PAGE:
Thursday, August 30, 2007


My history with the game of basketball goes back to 1965, when my uncle Dick came out from Illinois and spent a couple of weeks at our house in California. I was 8 years old at the time, and Dick was 19. There were several things about him that made him "cool" in my opinion. He listened to rock and roll music, not the country western music that my Dad (and Dick's older brother) favored. And he preferred white bread for sandwiches, not the "healthy" whole-wheat bread that we had always eaten. For the first time ever, we had white bread in the house, and it sure was good!

While he was visiting, Dick and I often went down the street to our elementary school (Williamson) to practice shooting the basketball. The "courts" were asphalt, and were playground size - certainly not full NBA regulation courts!

I had fun playing basketball with Uncle Dick (well, most of the time), but I'm not sure he did. I had the habit of walking, not jogging or running, to retrieve balls that had bounced out of the court. I figured: "What's the hurry?" Plus I was not in great physical condition, and actually running, in any form, seemed to be a very bad idea to me. Dick often told me I needed to "hustle" more.

After Dick left us to go back home to Illinois, my interest in basketball began to fade.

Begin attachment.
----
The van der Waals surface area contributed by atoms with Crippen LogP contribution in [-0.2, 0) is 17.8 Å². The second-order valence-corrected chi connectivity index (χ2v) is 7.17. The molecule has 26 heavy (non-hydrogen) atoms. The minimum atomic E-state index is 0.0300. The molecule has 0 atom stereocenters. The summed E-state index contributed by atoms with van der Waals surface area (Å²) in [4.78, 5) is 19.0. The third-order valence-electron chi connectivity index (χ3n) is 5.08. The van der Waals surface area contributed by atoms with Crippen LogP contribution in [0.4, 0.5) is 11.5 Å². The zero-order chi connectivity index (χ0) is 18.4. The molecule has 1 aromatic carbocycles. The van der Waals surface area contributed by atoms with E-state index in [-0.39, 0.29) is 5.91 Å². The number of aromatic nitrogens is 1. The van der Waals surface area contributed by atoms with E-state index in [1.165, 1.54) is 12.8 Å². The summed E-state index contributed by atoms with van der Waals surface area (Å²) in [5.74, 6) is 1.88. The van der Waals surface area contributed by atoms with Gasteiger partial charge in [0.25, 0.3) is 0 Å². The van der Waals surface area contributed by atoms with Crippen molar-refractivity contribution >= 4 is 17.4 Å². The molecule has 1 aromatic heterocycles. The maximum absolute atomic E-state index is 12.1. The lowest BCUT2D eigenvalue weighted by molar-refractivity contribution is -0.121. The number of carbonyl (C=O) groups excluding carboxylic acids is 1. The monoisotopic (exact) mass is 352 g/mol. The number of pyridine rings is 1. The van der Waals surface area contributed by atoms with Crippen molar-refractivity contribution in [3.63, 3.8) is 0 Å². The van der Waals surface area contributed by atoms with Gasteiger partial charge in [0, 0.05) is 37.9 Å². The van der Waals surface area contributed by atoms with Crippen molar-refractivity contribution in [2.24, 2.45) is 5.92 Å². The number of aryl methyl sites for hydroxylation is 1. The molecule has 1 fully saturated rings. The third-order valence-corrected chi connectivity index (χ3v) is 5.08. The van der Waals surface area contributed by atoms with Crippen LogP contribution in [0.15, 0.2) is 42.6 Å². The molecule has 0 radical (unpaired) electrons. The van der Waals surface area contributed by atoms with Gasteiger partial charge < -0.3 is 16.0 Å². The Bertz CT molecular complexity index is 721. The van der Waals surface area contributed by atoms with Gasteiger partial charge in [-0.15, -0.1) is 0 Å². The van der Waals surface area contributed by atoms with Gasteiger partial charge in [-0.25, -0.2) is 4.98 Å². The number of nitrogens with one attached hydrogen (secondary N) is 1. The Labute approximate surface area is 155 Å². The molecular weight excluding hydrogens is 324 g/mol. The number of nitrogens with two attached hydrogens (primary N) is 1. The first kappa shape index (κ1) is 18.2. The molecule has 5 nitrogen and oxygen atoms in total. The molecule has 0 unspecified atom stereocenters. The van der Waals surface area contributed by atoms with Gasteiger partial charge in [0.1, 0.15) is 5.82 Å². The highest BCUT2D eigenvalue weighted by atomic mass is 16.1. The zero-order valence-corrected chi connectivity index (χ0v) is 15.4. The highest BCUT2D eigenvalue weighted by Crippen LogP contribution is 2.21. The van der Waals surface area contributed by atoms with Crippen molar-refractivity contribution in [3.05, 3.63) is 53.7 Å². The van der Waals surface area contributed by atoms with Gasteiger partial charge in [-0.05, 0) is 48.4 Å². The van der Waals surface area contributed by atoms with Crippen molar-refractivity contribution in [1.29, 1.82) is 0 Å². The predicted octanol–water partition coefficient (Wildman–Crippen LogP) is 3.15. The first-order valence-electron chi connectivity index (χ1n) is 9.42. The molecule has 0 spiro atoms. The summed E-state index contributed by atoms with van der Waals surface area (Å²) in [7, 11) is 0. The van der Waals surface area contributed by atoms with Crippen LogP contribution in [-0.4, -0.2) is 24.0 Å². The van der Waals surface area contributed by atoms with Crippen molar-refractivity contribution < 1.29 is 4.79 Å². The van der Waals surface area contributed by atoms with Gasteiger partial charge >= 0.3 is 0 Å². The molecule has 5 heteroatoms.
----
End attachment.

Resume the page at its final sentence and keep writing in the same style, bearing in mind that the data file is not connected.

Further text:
Looking back on it now, I agree completely with Dick's point of view about "hustling". It really slowed things down if I leisurely ambled to where the ball was. But from the perspective of a lazy 8-year-old, "hustling" took too much energy. Anyway, I still enjoyed Dick's visit very much... it was an introduction to a world that I didn't know existed (white bread, AM top 40 radio, hanging out at th local McDonalds, ...)

Although we didn't know it at the time, Dick's life was to change dramatically in another year or two. He was with a bunch of friends in a car, and they had a serious traffic accident.(I don't know the details, but apparently Dick was a passenger, not the driver.) I think Dick was thrown from the car. He broke his spinal cord near his neck, and wound up in a wheelchair. He is in a wheelchair to this day.

This came as a great shock to him and to his family. I still remember getting the call to tell us what had happened. It was one of the few times I can remember that I couldn't keep from crying.